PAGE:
I’ll admit, it suited her. In this picture, she’s dressed for the Fourth of July, always a big occasion in our town, with a parade and rodeo.

Her hair, without a hat.

If you’re interested in World War II era hairstyles, I can tell you  how she did hers:  she parted it down the center from forehead to nape, then sectioned off the front. In back, her very long hair was braided into two braids, each long enough to wrap over the top of her head, or around the base, from ear to ear and back, where the ends were tucked neatly under the wide part of the braid. The braids were kept in place with both bobby pins and hairpins, as needed. The rolls were curled in toward the center and secured with pins.  Oddly, I never saw hairspray until the 1950s. She didn’t use it.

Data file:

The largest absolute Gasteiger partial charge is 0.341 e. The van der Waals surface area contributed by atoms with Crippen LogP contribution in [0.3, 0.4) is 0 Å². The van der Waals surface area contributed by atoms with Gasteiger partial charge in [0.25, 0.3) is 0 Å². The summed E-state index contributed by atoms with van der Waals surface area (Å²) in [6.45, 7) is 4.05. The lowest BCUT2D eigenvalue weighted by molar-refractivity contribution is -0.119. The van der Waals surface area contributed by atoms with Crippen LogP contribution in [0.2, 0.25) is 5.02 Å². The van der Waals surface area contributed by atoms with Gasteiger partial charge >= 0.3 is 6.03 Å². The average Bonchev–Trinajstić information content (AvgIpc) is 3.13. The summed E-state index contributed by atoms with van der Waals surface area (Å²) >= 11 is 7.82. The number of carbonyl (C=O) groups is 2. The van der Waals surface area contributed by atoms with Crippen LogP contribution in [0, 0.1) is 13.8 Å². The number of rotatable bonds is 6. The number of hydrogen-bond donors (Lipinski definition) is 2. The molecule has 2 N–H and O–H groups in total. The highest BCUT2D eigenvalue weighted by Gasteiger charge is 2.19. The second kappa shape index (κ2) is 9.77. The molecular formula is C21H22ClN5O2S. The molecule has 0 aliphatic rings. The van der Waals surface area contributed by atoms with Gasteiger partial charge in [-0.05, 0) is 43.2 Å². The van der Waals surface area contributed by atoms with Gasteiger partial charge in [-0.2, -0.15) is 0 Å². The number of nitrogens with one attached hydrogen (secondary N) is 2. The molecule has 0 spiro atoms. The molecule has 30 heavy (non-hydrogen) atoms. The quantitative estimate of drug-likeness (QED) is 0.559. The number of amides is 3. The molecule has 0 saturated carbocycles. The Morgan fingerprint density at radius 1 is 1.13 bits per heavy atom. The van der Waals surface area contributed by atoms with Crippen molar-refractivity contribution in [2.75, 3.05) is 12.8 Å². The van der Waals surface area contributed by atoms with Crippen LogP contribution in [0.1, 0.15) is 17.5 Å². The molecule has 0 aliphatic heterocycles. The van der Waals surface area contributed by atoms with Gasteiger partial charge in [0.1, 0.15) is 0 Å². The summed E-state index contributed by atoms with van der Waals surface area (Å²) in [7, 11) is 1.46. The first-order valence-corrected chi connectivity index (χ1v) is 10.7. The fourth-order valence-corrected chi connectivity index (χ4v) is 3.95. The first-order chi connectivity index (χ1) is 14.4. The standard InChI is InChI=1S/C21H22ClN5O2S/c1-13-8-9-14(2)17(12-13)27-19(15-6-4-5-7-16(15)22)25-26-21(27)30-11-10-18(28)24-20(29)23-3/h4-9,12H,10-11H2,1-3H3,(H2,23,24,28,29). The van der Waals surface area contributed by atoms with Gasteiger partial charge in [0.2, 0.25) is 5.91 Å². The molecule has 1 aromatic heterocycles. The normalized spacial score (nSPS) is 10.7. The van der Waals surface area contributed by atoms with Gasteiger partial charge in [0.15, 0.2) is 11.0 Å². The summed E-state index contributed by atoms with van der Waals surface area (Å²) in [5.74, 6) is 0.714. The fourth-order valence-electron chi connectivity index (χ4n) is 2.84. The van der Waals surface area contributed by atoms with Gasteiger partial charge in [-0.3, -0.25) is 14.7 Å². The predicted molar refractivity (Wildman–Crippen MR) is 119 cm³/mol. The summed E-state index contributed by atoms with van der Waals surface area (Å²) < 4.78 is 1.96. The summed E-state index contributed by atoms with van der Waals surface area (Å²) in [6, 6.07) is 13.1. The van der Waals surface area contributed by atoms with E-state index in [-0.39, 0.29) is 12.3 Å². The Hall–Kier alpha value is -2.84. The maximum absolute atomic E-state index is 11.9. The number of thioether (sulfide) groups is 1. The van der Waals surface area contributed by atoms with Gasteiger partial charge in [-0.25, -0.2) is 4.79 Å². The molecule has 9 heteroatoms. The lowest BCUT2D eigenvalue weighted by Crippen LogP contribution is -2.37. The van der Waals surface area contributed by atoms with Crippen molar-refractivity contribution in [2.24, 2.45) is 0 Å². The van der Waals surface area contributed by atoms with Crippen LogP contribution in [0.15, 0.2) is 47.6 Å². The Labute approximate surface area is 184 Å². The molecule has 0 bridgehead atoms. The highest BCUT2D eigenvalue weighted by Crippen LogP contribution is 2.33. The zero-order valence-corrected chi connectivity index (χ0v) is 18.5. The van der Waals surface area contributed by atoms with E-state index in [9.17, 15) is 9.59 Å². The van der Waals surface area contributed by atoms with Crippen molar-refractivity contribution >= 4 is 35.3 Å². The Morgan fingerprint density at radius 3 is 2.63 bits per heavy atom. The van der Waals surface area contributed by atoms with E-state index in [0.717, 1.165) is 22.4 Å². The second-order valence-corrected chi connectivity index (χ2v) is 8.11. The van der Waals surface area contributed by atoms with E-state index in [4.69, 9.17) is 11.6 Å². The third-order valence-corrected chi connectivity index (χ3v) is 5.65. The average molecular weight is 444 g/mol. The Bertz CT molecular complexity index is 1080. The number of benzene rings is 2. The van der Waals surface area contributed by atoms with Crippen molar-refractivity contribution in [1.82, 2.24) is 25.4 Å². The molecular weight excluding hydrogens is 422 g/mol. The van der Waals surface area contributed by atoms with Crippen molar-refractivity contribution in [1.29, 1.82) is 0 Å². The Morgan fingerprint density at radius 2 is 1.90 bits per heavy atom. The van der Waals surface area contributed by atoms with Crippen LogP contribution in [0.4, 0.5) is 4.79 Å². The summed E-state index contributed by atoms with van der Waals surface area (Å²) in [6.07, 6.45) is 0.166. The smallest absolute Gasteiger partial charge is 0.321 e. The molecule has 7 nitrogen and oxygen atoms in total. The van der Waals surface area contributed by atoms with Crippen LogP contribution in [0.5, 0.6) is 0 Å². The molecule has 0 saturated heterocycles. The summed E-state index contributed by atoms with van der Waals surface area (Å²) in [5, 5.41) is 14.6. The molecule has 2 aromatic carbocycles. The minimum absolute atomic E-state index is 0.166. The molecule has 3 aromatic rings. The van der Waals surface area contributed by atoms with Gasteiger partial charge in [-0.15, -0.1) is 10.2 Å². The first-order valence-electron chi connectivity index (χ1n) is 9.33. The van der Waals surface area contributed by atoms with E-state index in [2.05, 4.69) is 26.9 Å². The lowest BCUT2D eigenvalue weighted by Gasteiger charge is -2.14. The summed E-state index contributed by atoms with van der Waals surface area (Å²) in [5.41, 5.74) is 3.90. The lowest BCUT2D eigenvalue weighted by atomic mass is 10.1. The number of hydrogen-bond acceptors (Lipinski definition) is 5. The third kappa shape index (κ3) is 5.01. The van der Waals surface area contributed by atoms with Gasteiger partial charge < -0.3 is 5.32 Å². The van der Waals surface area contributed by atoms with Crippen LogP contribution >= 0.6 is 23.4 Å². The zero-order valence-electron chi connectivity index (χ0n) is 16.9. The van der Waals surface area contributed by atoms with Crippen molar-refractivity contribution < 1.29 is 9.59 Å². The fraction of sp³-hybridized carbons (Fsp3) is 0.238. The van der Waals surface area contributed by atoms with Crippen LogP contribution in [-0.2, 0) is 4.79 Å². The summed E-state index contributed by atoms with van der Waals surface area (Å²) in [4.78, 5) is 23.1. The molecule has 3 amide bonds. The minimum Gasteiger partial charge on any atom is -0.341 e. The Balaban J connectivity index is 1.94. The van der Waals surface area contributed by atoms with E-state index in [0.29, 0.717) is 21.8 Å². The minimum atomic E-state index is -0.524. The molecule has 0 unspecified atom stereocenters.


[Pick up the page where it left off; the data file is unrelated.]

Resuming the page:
The style worked well with hats, and, until I came along, she worked as a secretary for a tobacco company in San Francisco, so she wore a hat to work every day, commuting by train.

My mother in a wide hat, during World War II

Although she had been one of the first girls in town to bob her hair in the early 1920s, she didn’t adopt a short 1950’s Toni perm until a radical mastectomy made it impossible for her to raise both arms over her head.  She couldn’t manage this braided hairstyle any more. Although she hated to cut her long hair, in fact the perm made her look much more youthful because it wasn’t an outdated style, but the latest thing. But that’s not why I’m writing this for Mother’s Day.

While looking through old photos for examples of this hairstyle — which I was stunned to actually find illustrated in that Vogue fashion flyer…